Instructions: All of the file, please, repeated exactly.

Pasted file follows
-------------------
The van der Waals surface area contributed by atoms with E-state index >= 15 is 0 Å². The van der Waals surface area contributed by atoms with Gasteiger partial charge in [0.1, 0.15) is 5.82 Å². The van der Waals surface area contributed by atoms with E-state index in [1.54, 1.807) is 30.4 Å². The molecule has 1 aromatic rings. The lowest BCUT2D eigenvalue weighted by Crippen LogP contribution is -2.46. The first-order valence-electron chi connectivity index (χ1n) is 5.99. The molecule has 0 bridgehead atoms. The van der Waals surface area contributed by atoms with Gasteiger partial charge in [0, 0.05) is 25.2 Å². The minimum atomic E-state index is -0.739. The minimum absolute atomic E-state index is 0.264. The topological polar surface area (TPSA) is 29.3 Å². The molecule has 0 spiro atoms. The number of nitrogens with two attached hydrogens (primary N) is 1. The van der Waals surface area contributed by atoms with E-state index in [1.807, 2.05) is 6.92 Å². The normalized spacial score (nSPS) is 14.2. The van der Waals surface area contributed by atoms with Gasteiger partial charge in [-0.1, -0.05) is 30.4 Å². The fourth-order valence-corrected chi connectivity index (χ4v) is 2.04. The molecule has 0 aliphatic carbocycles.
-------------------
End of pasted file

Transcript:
The van der Waals surface area contributed by atoms with E-state index >= 15 is 0 Å². The van der Waals surface area contributed by atoms with Gasteiger partial charge in [0.1, 0.15) is 5.82 Å². The van der Waals surface area contributed by atoms with E-state index in [1.54, 1.807) is 30.4 Å². The molecule has 1 aromatic rings. The lowest BCUT2D eigenvalue weighted by Crippen LogP contribution is -2.46. The first-order valence-electron chi connectivity index (χ1n) is 5.99. The molecule has 0 bridgehead atoms. The van der Waals surface area contributed by atoms with Gasteiger partial charge in [0, 0.05) is 25.2 Å². The minimum atomic E-state index is -0.739. The minimum absolute atomic E-state index is 0.264. The topological polar surface area (TPSA) is 29.3 Å². The molecule has 0 spiro atoms. The number of nitrogens with two attached hydrogens (primary N) is 1. The van der Waals surface area contributed by atoms with E-state index in [1.807, 2.05) is 6.92 Å². The normalized spacial score (nSPS) is 14.2. The van der Waals surface area contributed by atoms with Gasteiger partial charge in [-0.1, -0.05) is 30.4 Å². The fourth-order valence-corrected chi connectivity index (χ4v) is 2.04. The molecule has 0 aliphatic carbocycles.